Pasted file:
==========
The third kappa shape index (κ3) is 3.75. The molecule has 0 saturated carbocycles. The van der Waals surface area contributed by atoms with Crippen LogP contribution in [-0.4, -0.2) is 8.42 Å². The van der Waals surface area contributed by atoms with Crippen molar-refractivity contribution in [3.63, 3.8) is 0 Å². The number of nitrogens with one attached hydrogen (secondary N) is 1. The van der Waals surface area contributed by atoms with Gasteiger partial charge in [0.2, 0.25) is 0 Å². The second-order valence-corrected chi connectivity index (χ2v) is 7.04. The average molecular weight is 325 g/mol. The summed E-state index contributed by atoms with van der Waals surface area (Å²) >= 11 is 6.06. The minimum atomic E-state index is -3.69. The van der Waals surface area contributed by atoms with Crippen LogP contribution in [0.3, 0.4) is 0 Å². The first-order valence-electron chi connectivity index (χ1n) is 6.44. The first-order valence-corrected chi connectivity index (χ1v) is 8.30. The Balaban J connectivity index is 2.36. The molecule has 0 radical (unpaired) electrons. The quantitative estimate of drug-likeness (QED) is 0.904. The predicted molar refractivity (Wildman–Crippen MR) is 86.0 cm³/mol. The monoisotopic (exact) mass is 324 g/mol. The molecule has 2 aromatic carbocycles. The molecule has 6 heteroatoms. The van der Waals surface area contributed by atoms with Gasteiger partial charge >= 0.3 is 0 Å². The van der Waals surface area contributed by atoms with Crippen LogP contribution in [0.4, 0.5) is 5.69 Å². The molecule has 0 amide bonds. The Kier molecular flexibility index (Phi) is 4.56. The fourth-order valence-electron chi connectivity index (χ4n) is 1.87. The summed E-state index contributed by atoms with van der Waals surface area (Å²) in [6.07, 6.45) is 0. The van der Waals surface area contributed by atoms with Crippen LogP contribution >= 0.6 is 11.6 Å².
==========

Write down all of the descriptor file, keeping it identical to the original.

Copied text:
The third kappa shape index (κ3) is 3.75. The molecule has 0 saturated carbocycles. The van der Waals surface area contributed by atoms with Crippen LogP contribution in [-0.4, -0.2) is 8.42 Å². The van der Waals surface area contributed by atoms with Crippen molar-refractivity contribution in [3.63, 3.8) is 0 Å². The number of nitrogens with one attached hydrogen (secondary N) is 1. The van der Waals surface area contributed by atoms with Gasteiger partial charge in [0.2, 0.25) is 0 Å². The second-order valence-corrected chi connectivity index (χ2v) is 7.04. The average molecular weight is 325 g/mol. The summed E-state index contributed by atoms with van der Waals surface area (Å²) >= 11 is 6.06. The minimum atomic E-state index is -3.69. The van der Waals surface area contributed by atoms with Crippen LogP contribution in [0.3, 0.4) is 0 Å². The first-order valence-electron chi connectivity index (χ1n) is 6.44. The first-order valence-corrected chi connectivity index (χ1v) is 8.30. The Balaban J connectivity index is 2.36. The molecule has 0 radical (unpaired) electrons. The quantitative estimate of drug-likeness (QED) is 0.904. The predicted molar refractivity (Wildman–Crippen MR) is 86.0 cm³/mol. The monoisotopic (exact) mass is 324 g/mol. The molecule has 2 aromatic carbocycles. The molecule has 6 heteroatoms. The van der Waals surface area contributed by atoms with Gasteiger partial charge >= 0.3 is 0 Å². The van der Waals surface area contributed by atoms with Crippen LogP contribution in [0.4, 0.5) is 5.69 Å². The molecule has 0 amide bonds. The Kier molecular flexibility index (Phi) is 4.56. The fourth-order valence-electron chi connectivity index (χ4n) is 1.87. The summed E-state index contributed by atoms with van der Waals surface area (Å²) in [6.07, 6.45) is 0. The van der Waals surface area contributed by atoms with Crippen LogP contribution >= 0.6 is 11.6 Å².